• Making good use of browser caching. If you give static files that don’t change very often long cache lifetimes, more visitors will be able to load them directly from their browser cache and not from you. This means that a) those resources will load more quickly for those visitors and b) there will be less pressure on your systems.

• Reducing page size. Smaller web pages normally load faster than big ones. Cutting page sizes by optimising images, minifying text files and removing redundant content should help make your website both faster and better able to stand up to greater volumes of traffic. While this is easy to do in principle, retail sites often do precisely the opposite, with large, poorly optimised Black Friday ads adding unnecessarily to page weight.

• Using a content delivery network (CDN). CDNs can make your website faster by effectively delivering a copy of it closer to the end user. They also make it more resilient for the same reason – if visitors are downloading copies of your site from various locations, it means your own systems have less work to do at busy times.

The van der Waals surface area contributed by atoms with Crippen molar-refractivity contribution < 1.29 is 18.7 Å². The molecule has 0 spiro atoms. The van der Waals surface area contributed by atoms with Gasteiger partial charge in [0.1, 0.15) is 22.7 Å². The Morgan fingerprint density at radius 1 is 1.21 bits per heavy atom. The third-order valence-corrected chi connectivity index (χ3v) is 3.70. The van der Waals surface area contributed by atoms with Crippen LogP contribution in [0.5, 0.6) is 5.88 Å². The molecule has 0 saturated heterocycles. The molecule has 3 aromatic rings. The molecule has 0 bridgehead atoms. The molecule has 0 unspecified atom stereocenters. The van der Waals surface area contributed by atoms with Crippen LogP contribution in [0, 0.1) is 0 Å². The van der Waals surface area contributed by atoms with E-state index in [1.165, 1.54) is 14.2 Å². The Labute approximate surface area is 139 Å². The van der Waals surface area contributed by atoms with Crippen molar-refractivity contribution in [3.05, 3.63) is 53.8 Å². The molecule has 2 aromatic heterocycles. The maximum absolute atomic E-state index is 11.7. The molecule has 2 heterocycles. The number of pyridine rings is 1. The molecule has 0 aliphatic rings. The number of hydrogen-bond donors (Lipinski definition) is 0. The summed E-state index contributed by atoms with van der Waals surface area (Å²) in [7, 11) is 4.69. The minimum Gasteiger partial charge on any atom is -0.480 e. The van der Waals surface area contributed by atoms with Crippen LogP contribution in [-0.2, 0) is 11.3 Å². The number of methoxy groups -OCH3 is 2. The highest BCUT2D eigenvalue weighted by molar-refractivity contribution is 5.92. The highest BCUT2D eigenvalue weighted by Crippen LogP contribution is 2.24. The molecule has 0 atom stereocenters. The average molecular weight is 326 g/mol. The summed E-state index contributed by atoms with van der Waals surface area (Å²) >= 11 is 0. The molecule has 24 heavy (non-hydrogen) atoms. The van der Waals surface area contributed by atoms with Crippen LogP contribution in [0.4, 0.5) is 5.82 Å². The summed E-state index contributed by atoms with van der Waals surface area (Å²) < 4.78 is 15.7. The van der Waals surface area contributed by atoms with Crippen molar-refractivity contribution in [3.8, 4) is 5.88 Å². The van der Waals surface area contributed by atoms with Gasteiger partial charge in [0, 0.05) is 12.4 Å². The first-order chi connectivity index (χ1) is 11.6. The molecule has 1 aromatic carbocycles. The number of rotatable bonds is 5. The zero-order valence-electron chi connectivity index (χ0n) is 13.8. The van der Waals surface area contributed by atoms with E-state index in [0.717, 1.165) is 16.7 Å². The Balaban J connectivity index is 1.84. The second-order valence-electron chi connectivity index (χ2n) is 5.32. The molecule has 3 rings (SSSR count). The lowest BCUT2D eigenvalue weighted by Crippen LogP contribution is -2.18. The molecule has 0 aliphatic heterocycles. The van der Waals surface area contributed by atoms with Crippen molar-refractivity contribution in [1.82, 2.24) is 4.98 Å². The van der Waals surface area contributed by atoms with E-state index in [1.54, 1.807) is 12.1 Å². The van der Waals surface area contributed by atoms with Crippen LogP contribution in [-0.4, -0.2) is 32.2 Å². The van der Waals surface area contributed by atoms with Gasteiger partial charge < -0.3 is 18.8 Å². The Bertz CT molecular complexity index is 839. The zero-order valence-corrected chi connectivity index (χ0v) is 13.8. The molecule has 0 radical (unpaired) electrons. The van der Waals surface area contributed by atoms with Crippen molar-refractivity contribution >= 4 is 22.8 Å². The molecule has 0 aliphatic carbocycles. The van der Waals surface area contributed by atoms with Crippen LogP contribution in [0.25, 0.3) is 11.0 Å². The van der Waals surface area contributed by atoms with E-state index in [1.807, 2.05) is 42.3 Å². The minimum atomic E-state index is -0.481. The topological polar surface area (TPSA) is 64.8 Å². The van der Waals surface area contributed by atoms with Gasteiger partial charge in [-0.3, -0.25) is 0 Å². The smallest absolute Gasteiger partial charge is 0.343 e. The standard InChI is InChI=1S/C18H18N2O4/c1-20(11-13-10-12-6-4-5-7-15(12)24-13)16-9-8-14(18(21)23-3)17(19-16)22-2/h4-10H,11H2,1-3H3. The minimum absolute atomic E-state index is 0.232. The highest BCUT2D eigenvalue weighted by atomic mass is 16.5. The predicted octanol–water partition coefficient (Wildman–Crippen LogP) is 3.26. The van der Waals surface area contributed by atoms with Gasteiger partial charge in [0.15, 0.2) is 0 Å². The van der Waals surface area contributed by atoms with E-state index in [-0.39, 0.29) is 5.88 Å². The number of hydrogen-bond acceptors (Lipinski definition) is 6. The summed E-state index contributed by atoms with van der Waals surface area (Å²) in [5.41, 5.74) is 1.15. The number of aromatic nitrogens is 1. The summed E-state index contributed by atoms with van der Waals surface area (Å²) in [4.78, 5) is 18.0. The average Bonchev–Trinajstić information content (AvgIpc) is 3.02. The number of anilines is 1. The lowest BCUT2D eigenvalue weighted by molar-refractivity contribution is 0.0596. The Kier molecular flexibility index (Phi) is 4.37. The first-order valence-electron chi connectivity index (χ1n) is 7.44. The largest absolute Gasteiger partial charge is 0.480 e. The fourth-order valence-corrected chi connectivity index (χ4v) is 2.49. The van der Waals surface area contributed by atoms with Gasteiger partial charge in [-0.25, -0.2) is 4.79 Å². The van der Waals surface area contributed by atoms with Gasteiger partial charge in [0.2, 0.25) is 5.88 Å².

The graph below illustrates what happened to one major retailer’s homepage in the run-up to Christmas 2015 (figures from NCC Group’s performance monitoring service). Page size increased, thanks to some big images in seasonal ads, and this coincided with a noticeable slowdown.

5. Set up contingencies

Even if you do everything right, things can still go wrong.

It’s therefore important to have contingencies in place. For example, you might arrange for a queuing system to handle traffic when your own systems can’t cope.

You also need to consider non-technical contingencies, such as whether you’ll be able to draw on extra call centre staff at short notice or how your PR department will react in the event of a big outage. Who will be available for interviews? Who will brief them? What will they say?

Hopefully, through early preparation combined with careful planning, testing and optimisation, you’ll be perfectly placed to avoid crisis PR and to reap the rewards of a highly effective retail site over the busy Black Friday period.

Alex Painter is a web performance consultant at NCC Group